Features | Partner Sites | Information | LinkXpress
Sign In
PZ HTL SA
GLOBETECH PUBLISHING
GLOBETECH PUBLISHING

3-Photon Microscopy Breaks Depth Limit of Current Biological Tissue Imaging

By BiotechDaily International staff writers
Posted on 07 Feb 2013
Image:  A horizontal frame from 3D reconstructed 3-photon microscopy images in a mouse brain. Red: neurons, blue: blood vessels, dark holes: nonfluorescent neurons (Photo courtesy of Prof. Xu’s laboratory, Cornell University).
Image: A horizontal frame from 3D reconstructed 3-photon microscopy images in a mouse brain. Red: neurons, blue: blood vessels, dark holes: nonfluorescent neurons (Photo courtesy of Prof. Xu’s laboratory, Cornell University).
In a proof-of-concept study of a live mammalian brain, scientists have now shown that 3-photon microscopy enables high-resolution, noninvasive in vivo imaging at unprecedented depths of complex biological tissue, breaking the fundamental depth limit of standard 2-photon microscopy.

The team of scientists, at Cornell University (Ithaca, NY, USA), have demonstrated a three-fold improvement in the depth limit of fluorescence-based biological tissue imaging over the widely used 2-photon microscopy (2PM) based technology (invented at Cornell in 1990). Tissue scattering limits the maximum imaging depth of 2PM to the cortical layer of the mouse brain, and imaging subcortical structures currently requires the removal of overlying brain tissue or the insertion of optical probes. Senior investigator Chris Xu, associate professor of applied and engineering physics, and colleagues have now demonstrated high-resolution, 3D imaging of the subcortical region of a live, intact mouse brain using 3-photon microscopy (3PM) based imaging technology (invented at Cornell in 1995).

The study, published online January 20, 2013, in the journal Nature Photonics, describes 3-photon fluorescence combined with a longer excitation wavelength of the laser pulse to overcome obstacles such as tissue scattering and absorption, which have prohibited high-resolution imaging deep within biological tissues. Dyes and transgenic mice were used to test the 3PM on different fluorescent signals. Using the live mouse brain model, the researchers have proved the principle of 3PM operating at a wavelength of 1,700 nanometers and this, in combination with the new laser developed specifically for 3-photon excitation, allowed for the high-resolution imaging at unprecedented depths within the brain—vascular structures as well as neurons within the mouse hippocampus were imaged.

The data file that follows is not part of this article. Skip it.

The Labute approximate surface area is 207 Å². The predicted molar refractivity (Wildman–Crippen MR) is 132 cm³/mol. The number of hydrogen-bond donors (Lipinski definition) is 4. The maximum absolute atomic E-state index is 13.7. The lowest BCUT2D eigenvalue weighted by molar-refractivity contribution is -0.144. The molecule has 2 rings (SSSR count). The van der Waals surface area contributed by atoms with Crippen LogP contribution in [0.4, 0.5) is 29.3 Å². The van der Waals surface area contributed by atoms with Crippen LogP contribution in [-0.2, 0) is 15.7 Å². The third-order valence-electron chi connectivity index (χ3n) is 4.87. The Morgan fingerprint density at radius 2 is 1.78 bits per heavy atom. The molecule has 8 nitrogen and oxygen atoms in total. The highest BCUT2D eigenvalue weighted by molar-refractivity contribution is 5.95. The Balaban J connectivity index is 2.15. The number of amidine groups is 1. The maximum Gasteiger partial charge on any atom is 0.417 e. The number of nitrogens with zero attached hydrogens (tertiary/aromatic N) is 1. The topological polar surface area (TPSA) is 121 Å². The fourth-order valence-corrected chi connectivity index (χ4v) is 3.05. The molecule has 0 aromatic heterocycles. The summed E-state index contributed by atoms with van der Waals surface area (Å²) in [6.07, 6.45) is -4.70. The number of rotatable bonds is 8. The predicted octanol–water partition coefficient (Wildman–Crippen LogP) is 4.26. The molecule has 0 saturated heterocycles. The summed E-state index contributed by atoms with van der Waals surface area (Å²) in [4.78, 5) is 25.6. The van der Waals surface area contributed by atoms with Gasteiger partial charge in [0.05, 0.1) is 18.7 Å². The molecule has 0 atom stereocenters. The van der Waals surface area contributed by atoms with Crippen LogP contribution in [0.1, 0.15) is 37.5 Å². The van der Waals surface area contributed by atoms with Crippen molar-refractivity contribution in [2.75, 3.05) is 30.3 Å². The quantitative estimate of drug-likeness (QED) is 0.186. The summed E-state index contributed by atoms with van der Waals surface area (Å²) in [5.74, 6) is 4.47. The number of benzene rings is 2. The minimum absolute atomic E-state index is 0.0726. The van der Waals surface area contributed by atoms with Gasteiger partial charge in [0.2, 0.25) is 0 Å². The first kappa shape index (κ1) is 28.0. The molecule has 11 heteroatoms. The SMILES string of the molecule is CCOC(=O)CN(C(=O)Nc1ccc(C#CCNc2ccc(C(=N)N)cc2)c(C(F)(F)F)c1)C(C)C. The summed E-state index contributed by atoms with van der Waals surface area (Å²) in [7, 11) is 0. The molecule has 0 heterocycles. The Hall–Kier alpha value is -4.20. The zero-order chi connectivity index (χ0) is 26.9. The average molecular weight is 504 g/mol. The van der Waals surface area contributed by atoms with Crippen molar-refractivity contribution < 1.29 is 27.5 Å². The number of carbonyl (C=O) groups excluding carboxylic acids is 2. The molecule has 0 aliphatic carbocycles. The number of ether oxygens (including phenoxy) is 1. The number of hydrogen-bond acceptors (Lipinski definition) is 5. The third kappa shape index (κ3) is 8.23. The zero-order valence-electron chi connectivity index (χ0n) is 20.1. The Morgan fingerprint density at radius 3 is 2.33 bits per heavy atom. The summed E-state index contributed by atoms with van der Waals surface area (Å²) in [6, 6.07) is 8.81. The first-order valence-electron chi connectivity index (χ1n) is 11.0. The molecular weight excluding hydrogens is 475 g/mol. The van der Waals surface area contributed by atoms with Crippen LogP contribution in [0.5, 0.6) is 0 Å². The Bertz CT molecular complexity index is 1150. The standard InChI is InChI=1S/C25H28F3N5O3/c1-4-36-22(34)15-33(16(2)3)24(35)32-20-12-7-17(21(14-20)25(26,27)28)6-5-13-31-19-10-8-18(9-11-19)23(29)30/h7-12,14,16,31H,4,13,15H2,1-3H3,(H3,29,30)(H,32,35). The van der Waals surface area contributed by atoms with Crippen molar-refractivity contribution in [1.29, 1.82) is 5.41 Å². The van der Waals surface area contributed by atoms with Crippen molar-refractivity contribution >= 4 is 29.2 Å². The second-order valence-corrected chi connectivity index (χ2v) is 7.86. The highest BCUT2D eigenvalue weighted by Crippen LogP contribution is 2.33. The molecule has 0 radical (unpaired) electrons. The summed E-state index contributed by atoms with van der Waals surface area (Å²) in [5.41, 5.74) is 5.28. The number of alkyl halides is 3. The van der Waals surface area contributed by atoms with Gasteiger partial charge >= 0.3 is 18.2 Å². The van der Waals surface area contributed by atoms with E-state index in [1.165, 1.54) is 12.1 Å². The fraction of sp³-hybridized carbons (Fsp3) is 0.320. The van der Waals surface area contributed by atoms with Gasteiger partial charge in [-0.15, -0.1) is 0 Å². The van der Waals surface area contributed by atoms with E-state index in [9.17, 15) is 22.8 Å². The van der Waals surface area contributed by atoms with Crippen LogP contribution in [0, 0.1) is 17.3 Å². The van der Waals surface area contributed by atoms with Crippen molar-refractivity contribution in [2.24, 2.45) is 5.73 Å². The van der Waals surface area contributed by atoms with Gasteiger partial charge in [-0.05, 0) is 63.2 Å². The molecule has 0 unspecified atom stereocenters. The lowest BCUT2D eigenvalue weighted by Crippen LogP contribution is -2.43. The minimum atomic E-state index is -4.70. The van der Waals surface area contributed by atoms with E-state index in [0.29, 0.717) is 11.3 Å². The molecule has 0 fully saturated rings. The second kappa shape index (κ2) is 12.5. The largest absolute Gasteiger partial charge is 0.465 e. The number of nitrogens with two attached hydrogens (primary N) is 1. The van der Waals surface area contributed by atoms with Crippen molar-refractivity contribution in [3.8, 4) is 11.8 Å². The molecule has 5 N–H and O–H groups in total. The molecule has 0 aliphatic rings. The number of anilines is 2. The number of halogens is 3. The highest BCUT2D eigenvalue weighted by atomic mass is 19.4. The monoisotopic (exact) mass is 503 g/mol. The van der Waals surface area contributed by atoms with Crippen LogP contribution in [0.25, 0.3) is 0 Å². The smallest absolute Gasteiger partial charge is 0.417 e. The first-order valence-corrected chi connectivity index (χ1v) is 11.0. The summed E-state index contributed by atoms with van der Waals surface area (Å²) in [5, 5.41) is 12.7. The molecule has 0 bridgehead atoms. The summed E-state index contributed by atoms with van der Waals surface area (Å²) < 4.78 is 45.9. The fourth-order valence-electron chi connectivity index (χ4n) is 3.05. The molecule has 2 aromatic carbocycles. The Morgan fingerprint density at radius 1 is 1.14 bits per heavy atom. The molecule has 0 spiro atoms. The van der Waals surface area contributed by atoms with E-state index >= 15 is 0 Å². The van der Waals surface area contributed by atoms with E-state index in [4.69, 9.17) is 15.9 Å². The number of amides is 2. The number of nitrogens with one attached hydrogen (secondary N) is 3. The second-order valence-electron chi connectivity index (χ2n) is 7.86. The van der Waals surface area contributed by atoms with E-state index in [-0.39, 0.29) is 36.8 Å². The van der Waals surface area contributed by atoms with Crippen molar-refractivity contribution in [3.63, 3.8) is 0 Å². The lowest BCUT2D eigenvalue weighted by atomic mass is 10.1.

"With MRI, we can see the whole brain but not with the resolution we have demonstrated. The optical resolution is about 100 to 1,000 times higher and allows us to clearly visualize individual neurons," said Prof. Xu. Pushing these depth limits is important for basic science and could also prove useful clinically, Prof. Xu noted. Depression and diseases like Parkinson's and Alzheimer's are associated with changes deep inside the brain, and finding the cures could be helped by subcortical neural imaging—below the gray matter, into the white matter and beyond, if the brain is visualized as stacked layers. If 3-photon microscopy can be used to map the entire brain, it could pave the way to new breakthroughs in neuroscience as well as other clinically relevant areas.

Related Links:

Cornell University



Channels

Genomics/Proteomics

view channel
Image: The TheraCyte cell encapsulation device (Photo courtesy of TheraCyte, Inc.).

Encapsulated Human-Insulin-Producing Progenitor Cells Cure Diabetes in Mouse Model

A breakthrough system that allows subcutaneous implantation of encapsulated immature pancreatic cells (beta progenitor cells) was shown to produce enough insulin to correct the symptoms of diabetes in a mouse model.... Read more

Drug Discovery

view channel
Image: Chitosan is derived from the shells of shrimp and other sea crustaceans, including Alaskan pink shrimp, pictured here (Photo courtesy of NOAA - [US] National Oceanic and Atmospheric Administration).

Chitosan Treatment Clears the Way for Antibiotics to Eliminate Recurrent Urinary Tract Infections

Recurrent urinary tract infection was successfully resolved in a mouse model by treatment with the exfoliant chitosan followed by a round of antibiotics. Bacterial urinary tract infection (UTI), most... Read more

Biochemistry

view channel

Mitochondrial Cause of Aging Can Be Reversed

Researchers have found a cause of aging in lab animals that can be reversed, possibly providing an avenue for new treatments for age-related diseases including type 2 diabetes, cancer, muscle wasting, and inflammatory diseases. The researchers plan to begin human trials late 2014. The study, which was published December... Read more

Therapeutics

view channel

Cytokine Identified That Causes Mucositis in Cancer Therapy Patients

The action of the cytokine interleukin 1-beta (IL-1beta) has been found to underlie the onset of mucositis, a common, severe side effect of chemotherapy and irradiation of cancer patients. Mucositis occurs as a result of cell death in reaction to chemo- or radiotherapy. The mucosal lining of the mouth becomes thin, may... Read more

Business

view channel

Analytical Sciences Trade Fair Declared a Rousing Success

Organizers of this year's 24th "analytica" biosciences trade fair have reported significant increases in both the number of visitors and exhibitors compared to the 2012 event. The analytica trade fair for laboratory technology, analysis, and biotechnology has been held at the Munich (Germany) Trade Fair Center every... Read more
 
Copyright © 2000-2014 Globetech Media. All rights reserved.